We are living in a climate crisis. It is not sustainable to use all the resources it takes to make one item of clothing and design it to only to be worn for 9 months. Secondly, I found that no maternity wear felt ‘like me’ – our clothes make women still feel like themselves even if their bodies are going through incredible changes. This means no hidden flaps, zips, extra bits of fabric that make it feel ‘maternity’. We work really hard perfecting fits that can work on growing bumps and no bumps – it just takes a bit of time and out of the box thinking. Also, over our lifetimes (and lets be honest, even over the course of a month), women’s bodies go through some incredible changes, we design clothes to accommodate that, regardless of pregnancy.
Apart from the clothes being flexible enough to wear outside of pregnancy, you wanted them to be sustainably produced, can you please tell us a bit about that process, such as the fabrics you use and where you make the garments?
We use sustainable fabric wherever we can – organic cotton & linen are the main fabric we use in our collections. So fabrics that have minimal impact on the environment. We also use some sustainable man-made fabric such as Tencel. We produce here in the UK and in Turkey. We’ve recently launched our first piece of denim, and we have been working with Turkey’s first sustainable denim laundry – where they reduce water use by 80%, reduce the use of chemicals, and they recycle waste fabric turning it into new recycled cotton denim.
You have three young children of your own, and often people would talk about the juggle of that, but you say it was what drove you and gave you the courage to set up the business, can you explain that to us?
Becoming a Mum made me really fearless. I felt that if I could birth a baby, nurture a baby and raise happy children then I could do anything! Having kids also made me reassess what I wanted my life to be like and they gave me the drive to make a change.
How did you go about building the customer base that you have now?
The whole brand has really been built through social media. For all of the complaints about social media, it really is an amazing tool for allowing people like me to build brands from scratch, with no investment, that can reach every corner of the globe. I had support early on from lots of lovely women, and our community today remains incredibly strong and positive which continues to help us grow.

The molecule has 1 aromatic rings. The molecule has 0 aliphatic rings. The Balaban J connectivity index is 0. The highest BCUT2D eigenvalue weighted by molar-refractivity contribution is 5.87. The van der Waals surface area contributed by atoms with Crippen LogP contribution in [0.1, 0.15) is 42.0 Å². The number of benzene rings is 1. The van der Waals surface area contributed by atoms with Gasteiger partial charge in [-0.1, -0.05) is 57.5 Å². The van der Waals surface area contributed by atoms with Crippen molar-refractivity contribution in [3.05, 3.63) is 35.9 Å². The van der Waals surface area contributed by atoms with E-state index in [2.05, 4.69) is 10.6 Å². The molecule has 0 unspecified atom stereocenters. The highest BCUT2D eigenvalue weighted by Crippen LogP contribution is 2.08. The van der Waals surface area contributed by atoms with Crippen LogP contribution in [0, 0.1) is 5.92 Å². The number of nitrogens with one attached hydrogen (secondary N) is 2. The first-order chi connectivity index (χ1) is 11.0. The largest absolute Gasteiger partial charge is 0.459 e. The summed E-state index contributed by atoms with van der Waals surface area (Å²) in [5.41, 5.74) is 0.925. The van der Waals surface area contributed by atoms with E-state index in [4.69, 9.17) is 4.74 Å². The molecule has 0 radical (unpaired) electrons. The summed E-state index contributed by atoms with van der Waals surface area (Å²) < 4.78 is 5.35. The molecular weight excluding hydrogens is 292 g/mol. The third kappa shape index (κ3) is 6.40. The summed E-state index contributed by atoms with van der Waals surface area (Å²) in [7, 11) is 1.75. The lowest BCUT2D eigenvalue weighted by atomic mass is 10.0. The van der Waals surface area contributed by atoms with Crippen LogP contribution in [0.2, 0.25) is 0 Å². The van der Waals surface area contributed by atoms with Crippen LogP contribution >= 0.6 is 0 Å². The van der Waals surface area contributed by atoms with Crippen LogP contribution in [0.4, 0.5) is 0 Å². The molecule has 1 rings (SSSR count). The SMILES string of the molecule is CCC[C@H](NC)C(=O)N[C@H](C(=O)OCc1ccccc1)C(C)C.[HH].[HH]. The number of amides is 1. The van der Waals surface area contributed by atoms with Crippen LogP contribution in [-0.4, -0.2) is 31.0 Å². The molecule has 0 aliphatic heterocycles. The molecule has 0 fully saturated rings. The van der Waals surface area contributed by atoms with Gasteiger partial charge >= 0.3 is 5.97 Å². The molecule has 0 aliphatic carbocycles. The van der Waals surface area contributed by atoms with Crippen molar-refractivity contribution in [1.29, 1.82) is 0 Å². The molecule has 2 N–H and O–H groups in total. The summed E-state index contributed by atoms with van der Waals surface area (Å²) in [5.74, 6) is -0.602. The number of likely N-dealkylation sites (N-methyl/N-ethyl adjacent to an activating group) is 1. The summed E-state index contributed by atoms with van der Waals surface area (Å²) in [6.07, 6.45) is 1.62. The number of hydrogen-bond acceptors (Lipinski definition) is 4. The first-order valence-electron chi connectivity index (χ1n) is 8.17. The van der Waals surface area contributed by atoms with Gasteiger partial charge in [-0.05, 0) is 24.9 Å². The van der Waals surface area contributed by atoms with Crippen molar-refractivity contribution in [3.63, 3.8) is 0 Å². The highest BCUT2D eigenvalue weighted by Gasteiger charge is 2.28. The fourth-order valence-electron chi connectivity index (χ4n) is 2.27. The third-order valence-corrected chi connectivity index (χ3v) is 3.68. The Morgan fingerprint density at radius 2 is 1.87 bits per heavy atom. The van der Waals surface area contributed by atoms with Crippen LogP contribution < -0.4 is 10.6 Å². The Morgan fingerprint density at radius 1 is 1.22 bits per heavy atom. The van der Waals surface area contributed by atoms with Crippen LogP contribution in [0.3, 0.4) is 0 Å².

Building the brand during the pandemic must have been but you experienced very strong growth, can you tell us more about that?
The start of the pandemic was a really scary time for many reasons, but for business owners it felt like we were standing on the edge of a cliff. We really didn’t know what was going to happen, and for a few days I thought it might all be over! Then it went completely mad! One evening we sold more products in 2 hours than we had been selling in a month. I think the fact that people were spending more time online, some people even had more disposable incomes (because they weren’t going out or on holidays etc), people were working at home so they wanted comfortable easy clothes, coupled with a baby boom, just meant that our business thrived.
You sell via your own website, but do you have plans to expand distribution beyond that moving forward?
Our biggest challenge for a long time was that we were unable to keep up with demand. We’ve just about got on top of that now and we’re happy with the pace we are growing at. Whilst we are not actively looking to do this, if the right opportunity came along, it may be something we would consider in the future.
What other growth plans and ambitions do you have for Beyond Nine in the future?
We want to continue to expand our product offering, we have so many more ideas about what we can bring to women – how we can keep them comfortable and stylish. We want to continue to focus on working to be the most sustainable we can be. We also need a bigger team to help us achieve these things – we already have a brilliant team of women who are just as passionate about Beyond Nine as I am, so can’t wait to bring more into the fold.